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Bent out of Shape

That’s how I feel after looking at some of today’s design ideas for onboard berths.

It was the mid-1960s, I’d been shaving for a year, and I had cut myself both times. I was enamored of Playboy magazine, not for the centerfold (really!) but for the interviews and highbrow advice to young men like myself: “What to do if your date wants to bring her mother?”

I was most intrigued to find out that Hugh Hefner spent long days (and nights, presumably) on a round bed atop which he sorted images of models and edited interviews with everyone from Miles Davis to Hunter Thompson.

Two things recently caused me to reflect on that round bed (which also rotated, I recall). First, I’m still recovering from three big boat shows where I plodded through an endless number of boats. Second, a friend just took delivery on a new 50-foot trawler and wanted me to see it.

As a result, I have a question for today’s boatbuilders and designers: What is it you don’t get about beds?

You weren’t raised by wolves, and you don’t sleep on the floor. Why are you inflicting five- and six-sided beds on boat owners? I can’t figure out which end is for my head and which is for my toes.

Aboard one boat, when I got to the master stateroom, I laughed out loud. The builder had created a berth that angled from one corner diagonally (“See, you can walk partly around on both sides”). I applaud side access, because I hate losing all my dignity crawling over the foot of the bed in the middle of the night after a trip to the loo, but this bed had no fewer than eight sides—although a couple were curved, so I don’t know how they should be counted. The brochure claimed it was a king-size berth, but that must be for a Napoleonesque king, because my tape measure showed it to be a full 8 inches shy of the 80-inch length of legitimate king and queen mattresses.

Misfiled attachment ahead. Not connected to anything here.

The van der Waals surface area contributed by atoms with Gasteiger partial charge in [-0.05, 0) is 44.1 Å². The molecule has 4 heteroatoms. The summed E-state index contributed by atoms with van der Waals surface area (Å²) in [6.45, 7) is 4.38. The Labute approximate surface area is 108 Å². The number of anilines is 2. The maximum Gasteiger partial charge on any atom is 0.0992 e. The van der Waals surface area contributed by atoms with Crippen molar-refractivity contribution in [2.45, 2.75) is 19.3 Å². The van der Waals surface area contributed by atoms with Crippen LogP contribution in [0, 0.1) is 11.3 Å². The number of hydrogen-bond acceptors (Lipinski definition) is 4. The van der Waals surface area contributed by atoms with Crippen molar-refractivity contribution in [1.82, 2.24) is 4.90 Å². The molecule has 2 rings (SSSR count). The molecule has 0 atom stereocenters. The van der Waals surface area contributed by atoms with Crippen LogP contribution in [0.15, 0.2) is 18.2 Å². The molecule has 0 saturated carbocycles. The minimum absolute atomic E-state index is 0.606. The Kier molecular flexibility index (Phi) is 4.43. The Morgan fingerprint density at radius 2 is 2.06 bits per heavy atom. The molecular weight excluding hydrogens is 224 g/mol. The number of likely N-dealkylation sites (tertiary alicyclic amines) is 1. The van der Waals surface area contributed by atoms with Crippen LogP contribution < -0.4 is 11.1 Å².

If you don’t mind sheets and blankets that come adrift in the middle of the night, stop reading right here. This may be information overload, but I prefer fitted sheets. I’ve never been a person who, ashore or afloat, just throws a pile of sheets and blankets on a bed willy-nilly and creates a burrow.

I grew up knowing that V-berths were up in the sharp end, and so the berth had to be pointy, but the sometimes-tangled feet were nice in a companionable sort of way. My mother dealt with the V-berth on my various boats by simply taking a cheap sheet from Sears or Woolworths and running it through the sewing machine so it would stay tight all night. I can’t imagine having asked her to knock out a seven-sided sheet.

As a kid, I washed boats at a local marina, and I remember a 1950s Chris-Craft motoryacht that had a wonderful aft stateroom for the owners. This, of course, was in the era when Ozzie and Harriet slept in separate beds, and this boat had twin berths set so far apart that it should have been called a Chaste-Craft. But the berths were square, and fitted bedding could be bought at JCPenney.

Something designers and builders also forget is that a person is taller (longer) when sleeping, because your feet droop. And you probably want a pillow, too. If you don’t want your face stuffed against the headboard and your feet in the breeze, you need at least the 80-inch length of a king or queen berth.

I’m also not a fan of athwartships berths. In case you hadn’t noticed, boats roll from side to side. Unless you like sleeping on a weirdly moving slant board, find a boat with berths running fore and aft.

The recent boat shows were packed with boats that had multisided berths, so perhaps there’s a new market about to emerge for custom-made sheets and blankets. Surely, a cottage industry has sprung up to solve this problem, just so designers and builders can wedge a berth into an odd-shaped area.

As you shop for your next yacht, try not to laugh at multisided berths: It hurts the feelings of the sales folks. And before you sign on the dotted line, be sure that you and your boating partner stretch out on the berth. At the same time.

Hefner died in 2017, and a respectful amount of time has passed, so I’d also like to ask that builders and designers return to simpler berth shapes. Then, we can all get some sleep.

This article was originally published in the July/August 2022 issue.